Holy See Presses for 2-State Solution in Mideast

Urges Israelis and Palestinians to Commit to Peace

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NEW YORK, NOV. 8, 2007 (Zenit.org).- The Holy See is convinced that a two-state solution is the best way to solve the crisis between Israelis and Palestinians in the Middle East.



Archbishop Celestino Migliore, permanent observer of the Holy See to the United Nations, affirmed this today when he addressed the 62nd session of the U.N. General Assembly on the topic of Palestinian refugees in the Near East.

The archbishop said that at the heart of the matter is the problem of injustice. He said, "To postpone endlessly the resolution of this conflict by a refusal to negotiate and to compromise reasonably, by indecision or by a willingness to maintain the status quo, is to perpetuate injustice."

"Whether such a mind-set is deliberate or not does not alter the reality on the ground, namely, innocent people and entire families on all sides continue to suffer terribly and infrastructures are destroyed even before they are ready for use," the prelate continued.

True resolve

Affirming that the Holy See believes a two-state solution has the best chance to settle the crisis, Archbishop Migliore called on both Israelis and Palestinians to resolve themselves to work for peace.

He said: "Bringing this solution to reality is not the primary responsibility of the Quartet, but of the parties directly concerned and the neighboring countries who have immediate interests in the whole question."

The Quartet on the Middle East, which is involved in mediating the peace process in the Israeli-Palestinian conflict, comprises the United States, Russia, the European Union and the United Nations.

The prelate continued: "While the international community can only do so much in providing all the support needed to bring together those in conflict, it is indispensable that the parties must set aside the pretense of peacemaking and start full negotiations on the two-state solution.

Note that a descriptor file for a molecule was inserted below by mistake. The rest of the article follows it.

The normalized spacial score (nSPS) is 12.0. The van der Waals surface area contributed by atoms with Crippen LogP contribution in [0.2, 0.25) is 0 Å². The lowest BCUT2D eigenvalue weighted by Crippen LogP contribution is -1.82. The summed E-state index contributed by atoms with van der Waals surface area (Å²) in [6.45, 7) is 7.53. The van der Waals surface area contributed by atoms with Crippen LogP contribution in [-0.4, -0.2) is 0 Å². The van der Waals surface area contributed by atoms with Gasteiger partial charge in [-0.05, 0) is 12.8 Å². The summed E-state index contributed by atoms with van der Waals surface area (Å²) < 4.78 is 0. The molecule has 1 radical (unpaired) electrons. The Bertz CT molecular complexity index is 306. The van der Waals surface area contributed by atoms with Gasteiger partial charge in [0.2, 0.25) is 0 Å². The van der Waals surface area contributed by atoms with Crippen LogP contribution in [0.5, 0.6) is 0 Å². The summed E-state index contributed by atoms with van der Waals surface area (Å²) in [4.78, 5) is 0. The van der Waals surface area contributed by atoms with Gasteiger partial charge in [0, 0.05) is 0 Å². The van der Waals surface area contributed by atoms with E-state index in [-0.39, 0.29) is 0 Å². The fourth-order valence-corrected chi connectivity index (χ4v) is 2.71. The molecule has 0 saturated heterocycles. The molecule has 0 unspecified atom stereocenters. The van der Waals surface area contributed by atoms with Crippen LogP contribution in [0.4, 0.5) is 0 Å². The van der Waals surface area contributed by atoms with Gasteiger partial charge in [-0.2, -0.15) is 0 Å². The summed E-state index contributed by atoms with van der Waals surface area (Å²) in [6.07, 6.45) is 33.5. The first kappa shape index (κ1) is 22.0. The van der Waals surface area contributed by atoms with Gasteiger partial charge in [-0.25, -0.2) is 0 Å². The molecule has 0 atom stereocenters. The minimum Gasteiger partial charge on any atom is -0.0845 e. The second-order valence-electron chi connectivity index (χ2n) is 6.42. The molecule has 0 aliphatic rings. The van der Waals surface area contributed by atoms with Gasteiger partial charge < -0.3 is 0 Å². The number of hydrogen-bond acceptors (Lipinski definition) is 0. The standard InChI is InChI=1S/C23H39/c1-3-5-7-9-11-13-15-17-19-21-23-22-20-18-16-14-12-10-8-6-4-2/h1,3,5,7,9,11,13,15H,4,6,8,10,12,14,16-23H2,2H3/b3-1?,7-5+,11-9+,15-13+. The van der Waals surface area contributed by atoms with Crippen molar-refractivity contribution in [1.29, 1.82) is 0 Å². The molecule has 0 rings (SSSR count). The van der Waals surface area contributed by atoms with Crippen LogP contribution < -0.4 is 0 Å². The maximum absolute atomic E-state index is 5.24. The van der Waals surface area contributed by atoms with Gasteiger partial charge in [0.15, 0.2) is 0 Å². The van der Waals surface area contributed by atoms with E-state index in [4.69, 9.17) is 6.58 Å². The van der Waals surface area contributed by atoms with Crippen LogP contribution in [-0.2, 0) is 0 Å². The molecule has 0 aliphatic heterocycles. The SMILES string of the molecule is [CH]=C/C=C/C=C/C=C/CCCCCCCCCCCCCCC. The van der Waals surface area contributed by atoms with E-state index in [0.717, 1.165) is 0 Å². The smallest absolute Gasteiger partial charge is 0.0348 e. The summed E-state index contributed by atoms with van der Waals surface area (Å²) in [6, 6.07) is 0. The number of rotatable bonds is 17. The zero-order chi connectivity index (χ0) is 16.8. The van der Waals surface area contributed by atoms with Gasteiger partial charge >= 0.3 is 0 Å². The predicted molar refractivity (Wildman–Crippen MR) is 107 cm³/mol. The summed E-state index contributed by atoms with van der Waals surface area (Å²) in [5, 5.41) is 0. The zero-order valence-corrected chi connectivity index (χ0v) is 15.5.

"My delegation earnestly hopes that the international conference planned for the end of this month may move the peace process towards this end, towards the definition of a realistic accord that the parties will be determined to implement."

Vicious cycle

Archbishop Migliore acknowledged that decades of violence have caused rage among the people of the area, "fueling the vicious cycle of violent retaliations."

However, he called on "groups within both the Israeli and Palestinian civil societies which, sharing the same loss and fear, reach out to one another to offer and receive forgiveness and reconciliation. We appeal not only to authorities, but to the entire Israeli, Palestinian and neighboring peoples, to consider how much this disposition of mutual empathy can bridge their otherwise mutually exclusive and contradictory claims which have so far prevented talks to come to fruition."

The archbishop concluded by noting that the status of the city of Jerusalem must be part of a lasting solution.

"In light of the numerous incidents of violence and challenges to free movement posed by the security wall," he said, "the Holy See renews its support for internationally guaranteed provisions to ensure the city of Jerusalem the freedom of religion and of conscience of its inhabitants, as well as permanent, free and unhindered access to the holy places by the faithful of all religions and nationalities."